On Tuesday, Prime Minister Theresa May’s spokesman declared that “we are living in an era of fake news and competing narratives” and announced that in response the British government would launch a “dedicated national security communications unit” that will have the task of “combating disinformation by state actors and others”.
As someone looking into fake news for an upcoming book, I am, in principle, pleased to see the government taking the issue seriously. Fake news – intentionally false stories presented as news either for profit or political advantage and usually spreat — is symptomatic of the post-truth environment in which doubtlessly now we live. But that broader context is exactly why the Government is absolutely the wrong body to try and deal with fake news.
There has been a collapse in trust and support for key institutions such as government, the media and the police in recent years. This is, in no small part, the fault of the institutions themselves. They have been mired in scandals of their own making. Everything from Hillsborough to phone hacking to the fiddling MPs’ expenses has chipped away at the public’s support for institutions they once trusted. The steady stream of scandal means that when people read conspiracy theories now they are more inclined to believe them — and that they are far more receptive to fake news.
In an interview for my book James McGrory, formerly a spokesman for Nick Clegg and then the Remain campaign, now the Executive Director of Open Britain, told me: “There’s always been a healthy mistrust of people in power in Britain. I think that’s a good thing. I’m a liberal. I think people in power should be constantly questioned and challenged and authority questioned and challenged but in a good way. Where I think we’ve got a bit of a problem now in society — this hit home in the referendum campaign in particular — [is that] people don’t really trust anything anyone in a position of authority says.”
Edelman’s 2018 Trust Barometer, the results of an online survey conducted across 28 countries released this week, underlines McGrory’s point. It found that trust in the UK overall has fallen by two per cent in the last year. Of the countries polled, only the populations of Ireland, South Africa, Japan and Russia are less trusting than the UK.
In the US, trust in government among the general population has crashed by 14 per cent. Edelman says this fall is the “steepest ever measured”. Another first year polling success for President Trump. Edelman calls this an “unprecedented crisis of trust”.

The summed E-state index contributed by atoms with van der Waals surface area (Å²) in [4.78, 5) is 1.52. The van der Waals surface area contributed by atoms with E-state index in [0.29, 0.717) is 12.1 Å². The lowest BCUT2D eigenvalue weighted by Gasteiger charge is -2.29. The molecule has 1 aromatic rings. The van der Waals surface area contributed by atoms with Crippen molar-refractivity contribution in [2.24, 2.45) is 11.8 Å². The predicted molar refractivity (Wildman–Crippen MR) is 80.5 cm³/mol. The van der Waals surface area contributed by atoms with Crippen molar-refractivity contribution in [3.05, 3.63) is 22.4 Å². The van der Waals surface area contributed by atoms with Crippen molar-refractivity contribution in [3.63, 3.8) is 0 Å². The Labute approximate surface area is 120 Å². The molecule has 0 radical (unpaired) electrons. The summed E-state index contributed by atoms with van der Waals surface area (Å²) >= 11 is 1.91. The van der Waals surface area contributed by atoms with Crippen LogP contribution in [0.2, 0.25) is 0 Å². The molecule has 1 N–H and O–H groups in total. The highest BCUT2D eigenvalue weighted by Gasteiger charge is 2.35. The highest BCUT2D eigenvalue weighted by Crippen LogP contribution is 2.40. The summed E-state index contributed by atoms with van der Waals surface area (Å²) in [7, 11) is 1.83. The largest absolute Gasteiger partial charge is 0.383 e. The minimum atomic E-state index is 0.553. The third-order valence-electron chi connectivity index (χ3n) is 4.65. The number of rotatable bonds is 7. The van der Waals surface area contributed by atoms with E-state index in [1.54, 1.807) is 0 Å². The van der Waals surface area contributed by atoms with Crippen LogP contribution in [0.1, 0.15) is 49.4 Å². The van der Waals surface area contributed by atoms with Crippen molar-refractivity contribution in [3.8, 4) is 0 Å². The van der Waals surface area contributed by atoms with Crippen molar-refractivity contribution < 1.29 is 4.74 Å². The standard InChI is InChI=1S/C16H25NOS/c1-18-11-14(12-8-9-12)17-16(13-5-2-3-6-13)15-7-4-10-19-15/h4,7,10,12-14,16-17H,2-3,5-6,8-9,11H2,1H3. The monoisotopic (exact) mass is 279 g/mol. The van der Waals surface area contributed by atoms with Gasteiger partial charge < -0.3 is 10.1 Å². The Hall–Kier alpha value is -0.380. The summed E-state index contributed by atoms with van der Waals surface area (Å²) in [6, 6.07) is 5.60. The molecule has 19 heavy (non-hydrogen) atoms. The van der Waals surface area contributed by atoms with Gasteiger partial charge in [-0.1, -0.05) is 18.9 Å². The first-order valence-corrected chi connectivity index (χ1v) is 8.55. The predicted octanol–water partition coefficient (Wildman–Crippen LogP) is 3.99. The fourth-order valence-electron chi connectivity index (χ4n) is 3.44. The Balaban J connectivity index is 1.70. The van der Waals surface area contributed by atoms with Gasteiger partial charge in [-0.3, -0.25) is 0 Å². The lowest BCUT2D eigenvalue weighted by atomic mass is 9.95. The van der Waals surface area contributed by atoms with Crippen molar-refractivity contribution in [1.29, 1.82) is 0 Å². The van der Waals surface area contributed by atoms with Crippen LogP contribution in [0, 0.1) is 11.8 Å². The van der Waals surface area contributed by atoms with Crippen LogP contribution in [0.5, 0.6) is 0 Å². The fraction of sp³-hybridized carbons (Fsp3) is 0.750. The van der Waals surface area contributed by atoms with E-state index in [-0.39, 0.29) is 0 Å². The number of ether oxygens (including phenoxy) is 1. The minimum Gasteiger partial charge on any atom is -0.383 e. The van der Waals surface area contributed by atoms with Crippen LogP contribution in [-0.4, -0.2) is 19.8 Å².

In these circumstances, both in the UK and elsewhere, how can a government possibly expect to fight the problem of fake news? The answer, of course, is that it can’t. The best government and other institutions can do is try to rebuild trust in themselves.
I can understand the Government’s desire to want tackle this issue from a national security perspective. Of course, the country’s national security infrastructure must protect against foreign interference in key events such as elections. In Kenya, for example, the Vice President’s estate was attacked and an election official was tortured and murdered due to fake news stories and Kenyan mistrust of the information they were receiving. No surprise then that a staggering 90 per cent of Kenyans said they had been exposed to fake news ahead of the poll.
But however well-intentioned the government’s fake news plans, the idea that they are going to be able to declare what is legitimate news and what is fake and that enough people will listen to them is absurd. Not only is there huge mistrust towards government, but there are major practical challenges too.
Whoever seeks to fight fake news, whether it be government, the media, or the tech giants is going to be battling against hard to burst social media bubbles and to counter hugely popular hyper-partisan websites. The different elements of this ecosystem feed off each other to spread false or misleading information.
Then there are the rather sinister implications of a government declaring itself the arbiter of what is true and what is not. The government has claimed the threat of “competing narratives” are part of the rationale for its fake news. Is that not a fact of life in a liberal democracy? Indeed, if those narratives are based on fact, is that not exactly what we want?
The potential to justify delegitimising or even censoring news and views that are uncomfortable by dismissing them as fake, a tactic attempted by President Trump and other authoritarians around the world, is far too great. Is the government seeking to protect illegitimate interference, or simply spread little more than propaganda, dismissing anything it does not like as fake news?
And attacks against “fake news” would have particular force if they were done under the guise of national security.
So yes, while it is important that the government, like all other institutions, join in the fight against fake news, one of the best ways they can do that is by striving to rebuild trust in themselves.